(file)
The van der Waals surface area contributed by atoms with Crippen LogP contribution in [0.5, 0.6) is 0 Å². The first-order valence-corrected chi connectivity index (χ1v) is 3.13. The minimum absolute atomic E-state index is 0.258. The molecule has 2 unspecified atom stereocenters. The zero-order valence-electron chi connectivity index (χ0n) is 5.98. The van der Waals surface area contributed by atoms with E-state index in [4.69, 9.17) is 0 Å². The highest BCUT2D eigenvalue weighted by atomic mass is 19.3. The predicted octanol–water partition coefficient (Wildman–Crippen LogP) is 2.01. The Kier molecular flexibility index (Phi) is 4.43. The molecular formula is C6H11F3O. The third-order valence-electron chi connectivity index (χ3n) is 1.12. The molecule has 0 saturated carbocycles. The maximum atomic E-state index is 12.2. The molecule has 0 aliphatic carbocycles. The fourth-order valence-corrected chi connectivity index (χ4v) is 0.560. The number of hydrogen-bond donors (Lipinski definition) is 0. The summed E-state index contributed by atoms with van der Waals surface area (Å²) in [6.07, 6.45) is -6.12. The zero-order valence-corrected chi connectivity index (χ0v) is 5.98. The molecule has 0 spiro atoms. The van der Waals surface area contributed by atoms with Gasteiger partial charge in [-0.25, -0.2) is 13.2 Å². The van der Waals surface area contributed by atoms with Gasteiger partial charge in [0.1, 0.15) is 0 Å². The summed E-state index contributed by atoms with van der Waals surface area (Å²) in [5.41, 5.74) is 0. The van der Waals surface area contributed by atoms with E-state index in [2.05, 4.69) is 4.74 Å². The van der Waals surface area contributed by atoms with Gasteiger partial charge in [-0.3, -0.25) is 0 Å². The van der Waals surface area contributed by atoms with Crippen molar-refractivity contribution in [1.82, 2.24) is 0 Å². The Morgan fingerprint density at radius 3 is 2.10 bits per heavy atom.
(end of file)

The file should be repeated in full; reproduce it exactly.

The van der Waals surface area contributed by atoms with Crippen LogP contribution in [0.5, 0.6) is 0 Å². The first-order valence-corrected chi connectivity index (χ1v) is 3.13. The minimum absolute atomic E-state index is 0.258. The molecule has 2 unspecified atom stereocenters. The zero-order valence-electron chi connectivity index (χ0n) is 5.98. The van der Waals surface area contributed by atoms with E-state index in [4.69, 9.17) is 0 Å². The highest BCUT2D eigenvalue weighted by atomic mass is 19.3. The predicted octanol–water partition coefficient (Wildman–Crippen LogP) is 2.01. The Kier molecular flexibility index (Phi) is 4.43. The molecular formula is C6H11F3O. The third-order valence-electron chi connectivity index (χ3n) is 1.12. The molecule has 0 saturated carbocycles. The maximum atomic E-state index is 12.2. The molecule has 0 aliphatic carbocycles. The fourth-order valence-corrected chi connectivity index (χ4v) is 0.560. The number of hydrogen-bond donors (Lipinski definition) is 0. The summed E-state index contributed by atoms with van der Waals surface area (Å²) in [6.07, 6.45) is -6.12. The zero-order valence-corrected chi connectivity index (χ0v) is 5.98. The molecule has 0 spiro atoms. The van der Waals surface area contributed by atoms with Gasteiger partial charge in [-0.25, -0.2) is 13.2 Å². The van der Waals surface area contributed by atoms with Gasteiger partial charge in [0.1, 0.15) is 0 Å². The summed E-state index contributed by atoms with van der Waals surface area (Å²) in [5.41, 5.74) is 0. The van der Waals surface area contributed by atoms with E-state index in [2.05, 4.69) is 4.74 Å². The van der Waals surface area contributed by atoms with Gasteiger partial charge in [-0.3, -0.25) is 0 Å². The van der Waals surface area contributed by atoms with Crippen molar-refractivity contribution in [1.82, 2.24) is 0 Å². The Morgan fingerprint density at radius 3 is 2.10 bits per heavy atom.